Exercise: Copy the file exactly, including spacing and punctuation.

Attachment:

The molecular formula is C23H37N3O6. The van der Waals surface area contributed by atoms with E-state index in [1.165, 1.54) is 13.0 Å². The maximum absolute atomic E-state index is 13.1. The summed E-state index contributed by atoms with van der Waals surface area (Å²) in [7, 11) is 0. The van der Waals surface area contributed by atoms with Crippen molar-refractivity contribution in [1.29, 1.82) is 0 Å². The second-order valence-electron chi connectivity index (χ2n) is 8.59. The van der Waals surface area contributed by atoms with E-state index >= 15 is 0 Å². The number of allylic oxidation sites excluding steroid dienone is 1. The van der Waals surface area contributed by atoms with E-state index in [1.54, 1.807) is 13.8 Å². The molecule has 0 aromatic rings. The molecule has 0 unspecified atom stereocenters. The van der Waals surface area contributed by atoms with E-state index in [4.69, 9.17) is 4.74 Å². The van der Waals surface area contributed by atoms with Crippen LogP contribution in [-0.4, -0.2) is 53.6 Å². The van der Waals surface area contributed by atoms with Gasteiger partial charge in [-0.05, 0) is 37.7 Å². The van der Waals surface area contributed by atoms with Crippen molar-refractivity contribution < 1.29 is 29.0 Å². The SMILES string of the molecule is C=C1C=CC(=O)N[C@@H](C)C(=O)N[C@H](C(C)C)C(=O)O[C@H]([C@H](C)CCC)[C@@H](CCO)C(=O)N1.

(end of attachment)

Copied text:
The molecular formula is C23H37N3O6. The van der Waals surface area contributed by atoms with E-state index in [1.165, 1.54) is 13.0 Å². The maximum absolute atomic E-state index is 13.1. The summed E-state index contributed by atoms with van der Waals surface area (Å²) in [7, 11) is 0. The van der Waals surface area contributed by atoms with Crippen molar-refractivity contribution in [1.29, 1.82) is 0 Å². The second-order valence-electron chi connectivity index (χ2n) is 8.59. The van der Waals surface area contributed by atoms with E-state index >= 15 is 0 Å². The number of allylic oxidation sites excluding steroid dienone is 1. The van der Waals surface area contributed by atoms with E-state index in [1.54, 1.807) is 13.8 Å². The molecule has 0 aromatic rings. The molecule has 0 unspecified atom stereocenters. The van der Waals surface area contributed by atoms with E-state index in [4.69, 9.17) is 4.74 Å². The van der Waals surface area contributed by atoms with Crippen LogP contribution in [-0.4, -0.2) is 53.6 Å². The van der Waals surface area contributed by atoms with Gasteiger partial charge in [-0.05, 0) is 37.7 Å². The van der Waals surface area contributed by atoms with Crippen molar-refractivity contribution < 1.29 is 29.0 Å². The SMILES string of the molecule is C=C1C=CC(=O)N[C@@H](C)C(=O)N[C@H](C(C)C)C(=O)O[C@H]([C@H](C)CCC)[C@@H](CCO)C(=O)N1.